Growing foreign investment in U.S. brownfields redevelopment projects may drop dramatically with the end of a decades-old green card program.
Ending the program would be “devastating,” to foreign investment, Toby Rittner, president and CEO of the Council of Development Finance Agencies, told Bloomberg BNA.
“(EB-5) has infused billions into economic development at no financial cost to the federal government. Should the program expire, foreign investors will simply go elsewhere,” he said in an email. “In terms of brownfields, it simply removes another financial resource available to our industry, sadly.”
The program is set to expire at the end of April, unless Congress renews it, which could have a significant impact on the revitalization of U.S. brownfields.
Investors who buy brownfields to redevelop them, and generate jobs at those sites, may be eligible for green cards under the Immigrant Investor Program, also known as EB-5. The program was created in 1990 by an act of Congress.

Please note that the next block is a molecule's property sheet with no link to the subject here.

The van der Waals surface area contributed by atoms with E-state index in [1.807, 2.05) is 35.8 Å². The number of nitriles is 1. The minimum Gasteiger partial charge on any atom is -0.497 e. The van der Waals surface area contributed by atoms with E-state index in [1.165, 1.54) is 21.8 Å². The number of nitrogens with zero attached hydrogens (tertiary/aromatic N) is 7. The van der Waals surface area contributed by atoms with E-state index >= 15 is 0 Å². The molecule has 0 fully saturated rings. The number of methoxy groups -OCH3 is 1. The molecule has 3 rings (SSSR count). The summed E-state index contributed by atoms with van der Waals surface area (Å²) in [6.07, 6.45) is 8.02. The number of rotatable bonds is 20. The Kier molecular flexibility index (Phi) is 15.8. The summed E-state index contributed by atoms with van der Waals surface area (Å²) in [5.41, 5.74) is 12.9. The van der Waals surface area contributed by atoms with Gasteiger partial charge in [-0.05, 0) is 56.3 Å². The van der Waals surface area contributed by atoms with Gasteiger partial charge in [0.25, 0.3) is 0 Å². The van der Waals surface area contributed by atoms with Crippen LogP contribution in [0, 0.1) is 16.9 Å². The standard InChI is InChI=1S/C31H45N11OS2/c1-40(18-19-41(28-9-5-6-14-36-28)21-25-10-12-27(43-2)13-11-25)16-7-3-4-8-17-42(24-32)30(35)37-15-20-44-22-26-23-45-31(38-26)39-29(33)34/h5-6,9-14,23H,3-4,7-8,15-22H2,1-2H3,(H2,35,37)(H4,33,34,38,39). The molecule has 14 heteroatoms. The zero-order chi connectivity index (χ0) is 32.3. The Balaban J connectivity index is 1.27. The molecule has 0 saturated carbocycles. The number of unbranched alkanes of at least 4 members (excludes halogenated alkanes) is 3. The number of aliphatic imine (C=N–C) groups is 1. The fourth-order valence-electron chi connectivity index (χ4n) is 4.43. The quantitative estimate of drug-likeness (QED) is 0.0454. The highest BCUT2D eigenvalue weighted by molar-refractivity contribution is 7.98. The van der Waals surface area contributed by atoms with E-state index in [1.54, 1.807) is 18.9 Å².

Dan French, CEO and founder of Brownfield Listings, an online marketplace for real estate redevelopment, told Bloomberg BNA foreign investment in brownfields would increase if the EB-5 program was expanded.
Several senators and representatives—Sen. Chuck Grassley (R-Iowa), Sen. Dianne Feinstein (D-Calif.), Sen. Patrick Leahy (D-Vt.), Rep. Bob Goodlatte (R-Va.) and Rep. John Conyers (D-Mich.)—wrote a letter to Senate and House majority and minority leaders April 6 to oppose EB-5’s renewal.
The program is “riddled with fraud and raises national security concerns,” they wrote. The program’s purpose, directing investment to high unemployment and rural areas, has been forgotten, they wrote, and has become the subject of “rampant abuse.”